Family of man who died in trench explores legal options

James B. Rogers, 33, died June 15 while working on a construction site.

Family members of the Winchester man who died after a trench collapse at a Washington Twp. construction site have consulted an attorney to explore legal options.

James B. Rogers, 33, died June 15 after a 12-foot deep trench collapsed on him while working for KRW Plumbing of Jamestown. Emergency personnel worked for hours to extricate Rogers’ body at 463 Claxton Glen near Marshall Road.

“The family of James Rogers joined together in deep grief during the funeral services at Newcomer Funeral Home in Dayton, Thursday, June 23,” said a statement through attorney Craig Matthews.

“They would like to extend their heartfelt thanks to the compassionate support they received from the firemen, EMTs, police, neighbors and others during the nearly seven hours they watched as James’ lifeless body was recovered from beneath the ground. They also wish to thank all the friends and community who have reached out with prayers and sympathy.”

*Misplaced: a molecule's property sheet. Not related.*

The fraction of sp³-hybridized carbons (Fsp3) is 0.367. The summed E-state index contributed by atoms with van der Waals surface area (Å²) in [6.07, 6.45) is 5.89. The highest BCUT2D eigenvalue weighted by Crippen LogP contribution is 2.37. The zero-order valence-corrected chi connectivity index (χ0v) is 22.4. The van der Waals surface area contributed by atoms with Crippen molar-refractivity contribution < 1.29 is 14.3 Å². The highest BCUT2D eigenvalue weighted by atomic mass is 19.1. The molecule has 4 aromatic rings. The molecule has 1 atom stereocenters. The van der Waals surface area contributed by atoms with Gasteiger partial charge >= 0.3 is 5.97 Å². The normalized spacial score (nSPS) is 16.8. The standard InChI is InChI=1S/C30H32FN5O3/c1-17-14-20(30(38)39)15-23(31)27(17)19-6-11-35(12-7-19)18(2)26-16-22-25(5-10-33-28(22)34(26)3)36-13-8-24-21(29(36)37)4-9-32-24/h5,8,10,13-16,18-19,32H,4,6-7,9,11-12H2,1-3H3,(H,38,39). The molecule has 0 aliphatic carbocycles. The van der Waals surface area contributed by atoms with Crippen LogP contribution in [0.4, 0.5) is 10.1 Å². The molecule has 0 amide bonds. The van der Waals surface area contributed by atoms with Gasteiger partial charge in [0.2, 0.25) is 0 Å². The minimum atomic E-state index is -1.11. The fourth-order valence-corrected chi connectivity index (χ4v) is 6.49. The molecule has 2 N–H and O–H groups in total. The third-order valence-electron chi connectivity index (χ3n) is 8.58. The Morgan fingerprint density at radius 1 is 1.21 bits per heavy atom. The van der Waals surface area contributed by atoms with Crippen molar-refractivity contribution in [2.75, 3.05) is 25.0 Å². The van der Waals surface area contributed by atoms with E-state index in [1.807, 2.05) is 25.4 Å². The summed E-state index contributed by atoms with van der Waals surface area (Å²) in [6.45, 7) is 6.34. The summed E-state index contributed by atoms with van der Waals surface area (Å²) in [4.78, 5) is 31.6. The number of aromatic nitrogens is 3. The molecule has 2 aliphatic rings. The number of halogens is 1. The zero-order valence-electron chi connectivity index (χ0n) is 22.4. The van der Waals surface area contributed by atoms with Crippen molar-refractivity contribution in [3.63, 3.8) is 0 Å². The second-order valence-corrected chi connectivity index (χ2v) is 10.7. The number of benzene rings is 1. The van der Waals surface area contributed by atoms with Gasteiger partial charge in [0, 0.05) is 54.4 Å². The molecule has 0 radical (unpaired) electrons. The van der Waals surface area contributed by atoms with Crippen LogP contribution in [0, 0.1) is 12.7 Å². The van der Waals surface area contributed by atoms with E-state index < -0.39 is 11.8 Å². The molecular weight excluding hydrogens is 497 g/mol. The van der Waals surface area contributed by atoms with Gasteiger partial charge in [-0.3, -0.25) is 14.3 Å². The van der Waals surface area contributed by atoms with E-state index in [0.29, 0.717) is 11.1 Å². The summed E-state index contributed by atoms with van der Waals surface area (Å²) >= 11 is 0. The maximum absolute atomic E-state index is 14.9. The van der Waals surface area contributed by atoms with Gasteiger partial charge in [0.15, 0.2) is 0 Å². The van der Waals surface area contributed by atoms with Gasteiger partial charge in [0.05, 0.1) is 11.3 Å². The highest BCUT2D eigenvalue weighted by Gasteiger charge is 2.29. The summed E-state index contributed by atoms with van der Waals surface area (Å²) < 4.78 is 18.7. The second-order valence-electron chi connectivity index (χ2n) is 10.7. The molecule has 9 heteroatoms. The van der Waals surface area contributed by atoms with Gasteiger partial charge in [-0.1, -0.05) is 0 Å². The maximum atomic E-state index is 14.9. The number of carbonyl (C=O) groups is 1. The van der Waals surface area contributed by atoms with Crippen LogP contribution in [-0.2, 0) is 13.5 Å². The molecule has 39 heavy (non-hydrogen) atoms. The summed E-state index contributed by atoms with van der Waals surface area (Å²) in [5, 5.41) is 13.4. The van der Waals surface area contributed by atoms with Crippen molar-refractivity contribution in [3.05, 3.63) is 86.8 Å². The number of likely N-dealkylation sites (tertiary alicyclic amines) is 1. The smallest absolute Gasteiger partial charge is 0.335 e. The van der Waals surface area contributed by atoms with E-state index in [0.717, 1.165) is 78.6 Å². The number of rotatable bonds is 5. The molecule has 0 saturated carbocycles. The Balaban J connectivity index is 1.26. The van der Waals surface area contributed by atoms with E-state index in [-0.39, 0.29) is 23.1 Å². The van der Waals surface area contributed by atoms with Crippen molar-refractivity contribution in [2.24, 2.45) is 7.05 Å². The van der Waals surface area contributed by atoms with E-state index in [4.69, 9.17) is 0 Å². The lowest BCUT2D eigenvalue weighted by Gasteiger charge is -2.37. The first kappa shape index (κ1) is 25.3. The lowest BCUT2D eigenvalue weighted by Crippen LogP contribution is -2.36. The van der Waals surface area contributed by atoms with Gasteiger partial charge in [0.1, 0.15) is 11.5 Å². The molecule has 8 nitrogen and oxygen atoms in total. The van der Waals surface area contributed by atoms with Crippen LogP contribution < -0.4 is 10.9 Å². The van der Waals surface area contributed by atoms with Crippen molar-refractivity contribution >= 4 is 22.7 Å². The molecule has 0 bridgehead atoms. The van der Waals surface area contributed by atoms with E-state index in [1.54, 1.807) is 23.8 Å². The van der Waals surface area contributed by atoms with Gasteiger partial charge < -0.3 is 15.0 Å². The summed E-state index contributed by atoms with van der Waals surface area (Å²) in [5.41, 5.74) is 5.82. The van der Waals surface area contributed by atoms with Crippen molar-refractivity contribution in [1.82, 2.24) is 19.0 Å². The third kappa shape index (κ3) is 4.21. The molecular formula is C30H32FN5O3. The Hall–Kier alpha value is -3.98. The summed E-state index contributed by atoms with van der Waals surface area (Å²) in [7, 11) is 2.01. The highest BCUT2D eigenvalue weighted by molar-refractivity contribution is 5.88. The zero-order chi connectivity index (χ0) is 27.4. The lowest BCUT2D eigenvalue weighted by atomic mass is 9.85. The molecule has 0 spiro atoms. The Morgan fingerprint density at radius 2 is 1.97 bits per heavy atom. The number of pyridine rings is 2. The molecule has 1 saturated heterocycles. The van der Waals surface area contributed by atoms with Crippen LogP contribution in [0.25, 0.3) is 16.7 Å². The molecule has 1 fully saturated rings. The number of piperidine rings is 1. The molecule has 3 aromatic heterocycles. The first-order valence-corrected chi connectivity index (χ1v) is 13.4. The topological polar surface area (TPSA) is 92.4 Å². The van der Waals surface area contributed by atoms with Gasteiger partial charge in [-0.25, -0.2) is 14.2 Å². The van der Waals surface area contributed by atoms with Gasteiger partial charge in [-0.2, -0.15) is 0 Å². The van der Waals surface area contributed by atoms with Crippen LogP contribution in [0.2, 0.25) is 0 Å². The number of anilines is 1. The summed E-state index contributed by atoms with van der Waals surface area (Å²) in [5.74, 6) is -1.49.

An investigation by the federal Occupational Safety and Health Administration (OSHA) is ongoing. A Montgomery County Sheriff’s Office report indicated that, initially, the owner of KRW Plumbing “admitted to the investigators that he did not tell the truth” about the hole’s depth.

That report said KRW Plumbing owner Rick Williams told first responders the hard-packed clay trench was seven feet, but then “admitted the trench was 12 feet deep” when OSHA investigators arrived.

According to OSHA, a trench five feet or deeper requires a protective system unless the excavation is made entirely in stable rock.

The trench was one of the deepest the regional technical rescue team has encountered, Washington Twp. Fire Capt. Michael Guadagno said. The rescue team’s equipment is only made for trenches eight feet deep.

“I am still in the fact gathering stage and it is too early to determine whether or not a lawsuit will be filed, or, if one is filed, who all will be named defendants,” Matthews said. “Preliminary indications are that James would be alive if KRW Plumbing had conventional safety measures in place.”

About a month before his death, Rogers posted on Facebook that a 12-foot-deep sewer hole he was working in caved in about 10 minutes after he got out of it.

“Never again (ain’t) worth it,” Rogers wrote May 10.